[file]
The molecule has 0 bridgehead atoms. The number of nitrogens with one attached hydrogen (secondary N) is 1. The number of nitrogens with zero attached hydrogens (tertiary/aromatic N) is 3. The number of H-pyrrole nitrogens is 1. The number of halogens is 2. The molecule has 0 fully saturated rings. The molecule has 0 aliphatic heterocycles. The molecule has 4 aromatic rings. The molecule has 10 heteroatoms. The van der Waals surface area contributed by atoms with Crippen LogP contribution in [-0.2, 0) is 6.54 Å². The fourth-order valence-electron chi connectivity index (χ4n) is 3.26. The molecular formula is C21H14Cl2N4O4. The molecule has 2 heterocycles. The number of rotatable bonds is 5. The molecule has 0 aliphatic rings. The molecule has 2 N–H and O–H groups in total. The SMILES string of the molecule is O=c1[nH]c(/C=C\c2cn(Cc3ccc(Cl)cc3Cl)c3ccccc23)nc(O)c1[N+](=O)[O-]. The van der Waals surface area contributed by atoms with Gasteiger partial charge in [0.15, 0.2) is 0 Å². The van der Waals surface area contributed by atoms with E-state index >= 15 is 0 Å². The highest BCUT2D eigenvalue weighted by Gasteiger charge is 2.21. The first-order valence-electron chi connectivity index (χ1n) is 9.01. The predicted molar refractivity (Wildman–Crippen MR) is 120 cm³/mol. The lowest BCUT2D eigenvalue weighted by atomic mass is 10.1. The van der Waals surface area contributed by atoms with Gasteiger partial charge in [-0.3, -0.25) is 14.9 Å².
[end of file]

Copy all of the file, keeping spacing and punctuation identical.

The molecule has 0 bridgehead atoms. The number of nitrogens with one attached hydrogen (secondary N) is 1. The number of nitrogens with zero attached hydrogens (tertiary/aromatic N) is 3. The number of H-pyrrole nitrogens is 1. The number of halogens is 2. The molecule has 0 fully saturated rings. The molecule has 0 aliphatic heterocycles. The molecule has 4 aromatic rings. The molecule has 10 heteroatoms. The van der Waals surface area contributed by atoms with Crippen LogP contribution in [-0.2, 0) is 6.54 Å². The fourth-order valence-electron chi connectivity index (χ4n) is 3.26. The molecular formula is C21H14Cl2N4O4. The molecule has 2 heterocycles. The number of rotatable bonds is 5. The molecule has 0 aliphatic rings. The molecule has 2 N–H and O–H groups in total. The SMILES string of the molecule is O=c1[nH]c(/C=C\c2cn(Cc3ccc(Cl)cc3Cl)c3ccccc23)nc(O)c1[N+](=O)[O-]. The van der Waals surface area contributed by atoms with Gasteiger partial charge in [0.15, 0.2) is 0 Å². The van der Waals surface area contributed by atoms with E-state index >= 15 is 0 Å². The highest BCUT2D eigenvalue weighted by Gasteiger charge is 2.21. The first-order valence-electron chi connectivity index (χ1n) is 9.01. The predicted molar refractivity (Wildman–Crippen MR) is 120 cm³/mol. The lowest BCUT2D eigenvalue weighted by atomic mass is 10.1. The van der Waals surface area contributed by atoms with Gasteiger partial charge in [-0.3, -0.25) is 14.9 Å².